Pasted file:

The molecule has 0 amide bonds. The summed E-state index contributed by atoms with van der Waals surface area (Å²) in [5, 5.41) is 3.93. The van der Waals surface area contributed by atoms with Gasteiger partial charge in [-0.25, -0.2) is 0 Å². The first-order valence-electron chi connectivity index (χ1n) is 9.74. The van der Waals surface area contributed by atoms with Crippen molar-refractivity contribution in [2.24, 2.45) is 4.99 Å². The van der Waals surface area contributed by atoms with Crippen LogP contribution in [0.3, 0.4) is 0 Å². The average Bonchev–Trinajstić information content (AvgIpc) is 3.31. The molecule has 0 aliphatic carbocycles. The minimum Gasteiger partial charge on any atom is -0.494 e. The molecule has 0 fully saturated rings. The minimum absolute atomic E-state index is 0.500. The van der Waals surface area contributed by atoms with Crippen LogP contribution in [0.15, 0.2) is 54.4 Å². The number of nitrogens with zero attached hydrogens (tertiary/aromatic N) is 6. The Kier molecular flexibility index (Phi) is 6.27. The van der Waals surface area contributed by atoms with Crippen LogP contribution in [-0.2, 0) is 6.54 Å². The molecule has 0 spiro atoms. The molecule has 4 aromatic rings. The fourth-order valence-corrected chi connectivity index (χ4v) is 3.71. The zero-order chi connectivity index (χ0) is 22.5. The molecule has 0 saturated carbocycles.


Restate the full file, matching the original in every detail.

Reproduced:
The molecule has 0 amide bonds. The summed E-state index contributed by atoms with van der Waals surface area (Å²) in [5, 5.41) is 3.93. The van der Waals surface area contributed by atoms with Gasteiger partial charge in [-0.25, -0.2) is 0 Å². The first-order valence-electron chi connectivity index (χ1n) is 9.74. The van der Waals surface area contributed by atoms with Crippen molar-refractivity contribution in [2.24, 2.45) is 4.99 Å². The van der Waals surface area contributed by atoms with Crippen LogP contribution in [0.3, 0.4) is 0 Å². The average Bonchev–Trinajstić information content (AvgIpc) is 3.31. The molecule has 0 aliphatic carbocycles. The minimum Gasteiger partial charge on any atom is -0.494 e. The molecule has 0 fully saturated rings. The minimum absolute atomic E-state index is 0.500. The van der Waals surface area contributed by atoms with Crippen LogP contribution in [0.15, 0.2) is 54.4 Å². The number of nitrogens with zero attached hydrogens (tertiary/aromatic N) is 6. The Kier molecular flexibility index (Phi) is 6.27. The van der Waals surface area contributed by atoms with Crippen LogP contribution in [-0.2, 0) is 6.54 Å². The molecule has 0 spiro atoms. The molecule has 4 aromatic rings. The fourth-order valence-corrected chi connectivity index (χ4v) is 3.71. The zero-order chi connectivity index (χ0) is 22.5. The molecule has 0 saturated carbocycles.